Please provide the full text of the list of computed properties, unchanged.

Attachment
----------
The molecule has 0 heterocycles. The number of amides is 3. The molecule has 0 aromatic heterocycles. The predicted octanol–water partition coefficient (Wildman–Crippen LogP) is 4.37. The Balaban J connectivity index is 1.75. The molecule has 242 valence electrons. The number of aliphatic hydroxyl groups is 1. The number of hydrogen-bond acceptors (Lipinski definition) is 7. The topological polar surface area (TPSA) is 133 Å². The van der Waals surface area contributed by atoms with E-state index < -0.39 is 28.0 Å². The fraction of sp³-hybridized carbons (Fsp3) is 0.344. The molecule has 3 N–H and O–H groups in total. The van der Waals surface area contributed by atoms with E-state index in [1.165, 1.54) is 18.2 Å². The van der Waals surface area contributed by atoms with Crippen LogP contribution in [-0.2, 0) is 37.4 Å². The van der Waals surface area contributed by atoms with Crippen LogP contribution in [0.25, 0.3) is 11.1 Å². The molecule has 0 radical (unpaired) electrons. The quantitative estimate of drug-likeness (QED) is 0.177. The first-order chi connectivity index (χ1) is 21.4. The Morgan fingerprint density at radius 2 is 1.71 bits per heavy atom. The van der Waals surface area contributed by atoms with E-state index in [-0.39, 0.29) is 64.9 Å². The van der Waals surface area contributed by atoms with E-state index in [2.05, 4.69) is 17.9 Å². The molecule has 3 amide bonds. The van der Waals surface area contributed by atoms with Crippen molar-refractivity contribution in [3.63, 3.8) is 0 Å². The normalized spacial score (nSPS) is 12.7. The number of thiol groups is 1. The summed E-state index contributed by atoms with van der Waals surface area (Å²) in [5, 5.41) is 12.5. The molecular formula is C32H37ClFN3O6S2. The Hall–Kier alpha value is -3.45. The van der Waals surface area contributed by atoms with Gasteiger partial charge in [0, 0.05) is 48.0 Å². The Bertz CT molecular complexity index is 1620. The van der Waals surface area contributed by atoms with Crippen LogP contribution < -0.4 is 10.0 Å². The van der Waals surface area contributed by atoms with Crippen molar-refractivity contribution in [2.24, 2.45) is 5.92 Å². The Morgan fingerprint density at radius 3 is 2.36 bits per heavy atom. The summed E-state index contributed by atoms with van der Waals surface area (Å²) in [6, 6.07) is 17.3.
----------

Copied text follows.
The molecule has 0 heterocycles. The number of amides is 3. The molecule has 0 aromatic heterocycles. The predicted octanol–water partition coefficient (Wildman–Crippen LogP) is 4.37. The Balaban J connectivity index is 1.75. The molecule has 242 valence electrons. The number of aliphatic hydroxyl groups is 1. The number of hydrogen-bond acceptors (Lipinski definition) is 7. The topological polar surface area (TPSA) is 133 Å². The van der Waals surface area contributed by atoms with E-state index < -0.39 is 28.0 Å². The fraction of sp³-hybridized carbons (Fsp3) is 0.344. The molecule has 3 N–H and O–H groups in total. The van der Waals surface area contributed by atoms with E-state index in [1.165, 1.54) is 18.2 Å². The van der Waals surface area contributed by atoms with Crippen LogP contribution in [-0.2, 0) is 37.4 Å². The van der Waals surface area contributed by atoms with Crippen LogP contribution in [0.25, 0.3) is 11.1 Å². The molecule has 0 radical (unpaired) electrons. The quantitative estimate of drug-likeness (QED) is 0.177. The first-order chi connectivity index (χ1) is 21.4. The Morgan fingerprint density at radius 2 is 1.71 bits per heavy atom. The van der Waals surface area contributed by atoms with E-state index in [-0.39, 0.29) is 64.9 Å². The van der Waals surface area contributed by atoms with E-state index in [2.05, 4.69) is 17.9 Å². The molecule has 3 amide bonds. The van der Waals surface area contributed by atoms with Crippen molar-refractivity contribution in [3.63, 3.8) is 0 Å². The normalized spacial score (nSPS) is 12.7. The number of thiol groups is 1. The summed E-state index contributed by atoms with van der Waals surface area (Å²) in [5, 5.41) is 12.5. The molecular formula is C32H37ClFN3O6S2. The Hall–Kier alpha value is -3.45. The van der Waals surface area contributed by atoms with Gasteiger partial charge in [0, 0.05) is 48.0 Å². The Bertz CT molecular complexity index is 1620. The van der Waals surface area contributed by atoms with Crippen LogP contribution < -0.4 is 10.0 Å². The van der Waals surface area contributed by atoms with Crippen molar-refractivity contribution in [2.24, 2.45) is 5.92 Å². The Morgan fingerprint density at radius 3 is 2.36 bits per heavy atom. The summed E-state index contributed by atoms with van der Waals surface area (Å²) in [6, 6.07) is 17.3.